Murray angry at 'witch hunt' after Rangers fined over undisclosed payments

A Scottish Premier League-appointed commission today found the oldco club guilty of making undisclosed payments to players. Photo: PA

Sir David Murray claims Rangers have been the victims of a "retrospective witch hunt" after a Scottish Premier League-appointed commission today found the oldco club guilty of making undisclosed payments to players.

The former owner was responding after oldco Rangers were fined £250,000 for failure to disclose side-letter arrangements to the football authorities in relation to Employee Benefit Trusts (EBTs).

The probe centred on the period 2000-2011, during Murray`s stewardship of the club.

The Ibrox side avoided the ultimate sanction of being stripped of titles after the commission found that Rangers did not gain any unfair competitive advantage and that players were not ineligible to play.

Murray said in a statement: "The problems arising at Rangers brought no credit to Scottish football and have been a tragedy for the club and its fans. They cannot be condoned.

"Similarly, however, and as stated previously, efforts to bayonet the wounded are equally unjustified and of no benefit to the club or Scottish football.

"Despite knowledge of the existence of EBT arrangements for 10 years, the SPL has never explained why this was only raised as an issue last year.

"The imposition of an irrecoverable fine on an entity which is now in liquidation is futile and only prejudices the ability of existing creditors to recover any money.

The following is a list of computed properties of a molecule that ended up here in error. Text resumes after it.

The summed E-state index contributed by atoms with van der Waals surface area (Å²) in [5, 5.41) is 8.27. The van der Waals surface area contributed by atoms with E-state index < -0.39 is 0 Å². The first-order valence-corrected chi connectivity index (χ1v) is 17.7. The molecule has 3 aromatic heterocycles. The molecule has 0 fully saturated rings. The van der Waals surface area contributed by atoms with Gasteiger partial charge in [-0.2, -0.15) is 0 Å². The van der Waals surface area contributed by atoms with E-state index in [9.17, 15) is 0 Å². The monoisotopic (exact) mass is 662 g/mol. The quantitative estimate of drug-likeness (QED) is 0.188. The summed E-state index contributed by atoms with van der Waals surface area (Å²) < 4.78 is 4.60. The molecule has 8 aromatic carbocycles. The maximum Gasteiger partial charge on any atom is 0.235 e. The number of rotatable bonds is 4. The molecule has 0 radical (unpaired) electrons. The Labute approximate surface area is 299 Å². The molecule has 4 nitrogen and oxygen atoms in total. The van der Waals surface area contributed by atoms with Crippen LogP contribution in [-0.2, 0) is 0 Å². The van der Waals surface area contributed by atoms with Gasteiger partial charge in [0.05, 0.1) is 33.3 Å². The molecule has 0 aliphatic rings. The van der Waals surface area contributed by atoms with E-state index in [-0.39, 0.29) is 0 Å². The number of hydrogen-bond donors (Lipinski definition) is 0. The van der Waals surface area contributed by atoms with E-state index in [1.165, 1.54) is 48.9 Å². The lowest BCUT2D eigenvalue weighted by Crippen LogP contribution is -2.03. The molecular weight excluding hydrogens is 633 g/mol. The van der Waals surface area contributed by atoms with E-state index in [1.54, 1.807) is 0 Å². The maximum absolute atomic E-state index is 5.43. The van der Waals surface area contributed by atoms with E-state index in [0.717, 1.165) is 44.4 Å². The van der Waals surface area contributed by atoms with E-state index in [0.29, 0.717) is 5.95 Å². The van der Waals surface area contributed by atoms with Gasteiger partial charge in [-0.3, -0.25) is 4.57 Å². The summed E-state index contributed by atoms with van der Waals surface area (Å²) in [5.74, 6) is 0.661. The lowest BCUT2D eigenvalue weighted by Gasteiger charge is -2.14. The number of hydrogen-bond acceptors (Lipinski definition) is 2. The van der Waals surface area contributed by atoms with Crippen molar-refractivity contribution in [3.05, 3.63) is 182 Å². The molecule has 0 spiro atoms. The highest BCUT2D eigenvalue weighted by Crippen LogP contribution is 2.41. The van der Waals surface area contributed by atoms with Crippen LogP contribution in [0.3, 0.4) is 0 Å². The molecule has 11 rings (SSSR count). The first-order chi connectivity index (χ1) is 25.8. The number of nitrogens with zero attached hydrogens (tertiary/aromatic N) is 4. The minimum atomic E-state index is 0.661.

"It is saddening that so much time, effort and money has been expended in pursuing a retrospective witch hunt against an entity in crisis, as opposed to seeking to promote and further Scottish football for the benefit of the game and country as a whole."

"Murray International Holdings Limited (MIH) has noted the decision of the commission chaired by Lord Nimmo Smith appointed by the Scottish Premier League (SPL) to investigate alleged undisclosed payments by Rangers Football Club (Rangers).

"The decision not to strip Rangers of titles is satisfying and follows last year's ruling of the First Tier Tax Tribunal in the long running and much publicised dispute with HMRC.

"The Commission recognised that the purpose of the relevant SPL rules was to promote sporting integrity and that Rangers gained no competitive advantage.

"However, the Commission decided to ignore well established legal authority on the meaning of "payment" as set down by the House of Lords in Heaton vs. Bell (Ref: (1969) TC 211) in reaching its decision. The EBT Scheme did not provide for payments from the Club to the players. Instead, the players received loans from independent trustees and the decisions to make those loans were made by those trustees alone. The decision of the First Tier Tax Tribunal supported this.

"It is entirely erroneous and without foundation to state that a contribution to a trust and subsequent loan from independent trustees of that trust to a player is the same as Rangers making a payment to a player.

"The problems arising at Rangers brought no credit to Scottish football and have been a tragedy for the Club and its fans. They cannot be condoned. Similarly, however, and as stated previously, efforts to bayonet the wounded are equally unjustified and of no benefit to the Club or Scottish football.

"Despite knowledge of the existence of EBT arrangements for 10 years, the SPL has never explained why this was only raised as an issue last year. The imposition of an irrecoverable fine on an entity which is now in liquidation is futile and only prejudices the ability of existing creditors to recover any money.

"It is saddening that so much time, effort and money has been expended in pursuing a retrospective witch hunt against an entity in crisis, as opposed to seeking to promote and further Scottish football for the benefit of the game and country as a whole.

"Sir David Murray

Executive Chairman

Murray International Holdings Limited."

– Sir David Murray's statement in full.